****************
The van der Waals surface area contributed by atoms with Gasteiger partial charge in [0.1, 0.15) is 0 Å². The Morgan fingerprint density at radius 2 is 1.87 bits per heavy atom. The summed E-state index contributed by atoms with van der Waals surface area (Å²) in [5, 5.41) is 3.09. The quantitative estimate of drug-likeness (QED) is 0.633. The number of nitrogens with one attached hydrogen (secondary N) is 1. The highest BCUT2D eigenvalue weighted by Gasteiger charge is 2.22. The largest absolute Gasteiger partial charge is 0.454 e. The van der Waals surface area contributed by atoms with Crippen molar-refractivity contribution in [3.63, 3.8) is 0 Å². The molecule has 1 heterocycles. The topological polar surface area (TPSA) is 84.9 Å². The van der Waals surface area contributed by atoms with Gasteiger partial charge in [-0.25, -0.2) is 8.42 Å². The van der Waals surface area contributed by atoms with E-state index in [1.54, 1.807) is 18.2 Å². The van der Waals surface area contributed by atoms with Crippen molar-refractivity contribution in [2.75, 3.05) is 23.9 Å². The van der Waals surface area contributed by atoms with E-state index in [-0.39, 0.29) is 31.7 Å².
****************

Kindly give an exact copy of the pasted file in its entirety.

The van der Waals surface area contributed by atoms with Gasteiger partial charge in [0.1, 0.15) is 0 Å². The Morgan fingerprint density at radius 2 is 1.87 bits per heavy atom. The summed E-state index contributed by atoms with van der Waals surface area (Å²) in [5, 5.41) is 3.09. The quantitative estimate of drug-likeness (QED) is 0.633. The number of nitrogens with one attached hydrogen (secondary N) is 1. The highest BCUT2D eigenvalue weighted by Gasteiger charge is 2.22. The largest absolute Gasteiger partial charge is 0.454 e. The van der Waals surface area contributed by atoms with Crippen molar-refractivity contribution in [3.63, 3.8) is 0 Å². The molecule has 1 heterocycles. The topological polar surface area (TPSA) is 84.9 Å². The van der Waals surface area contributed by atoms with Gasteiger partial charge in [-0.25, -0.2) is 8.42 Å². The van der Waals surface area contributed by atoms with E-state index in [1.54, 1.807) is 18.2 Å². The van der Waals surface area contributed by atoms with Crippen molar-refractivity contribution in [2.75, 3.05) is 23.9 Å². The van der Waals surface area contributed by atoms with E-state index in [-0.39, 0.29) is 31.7 Å².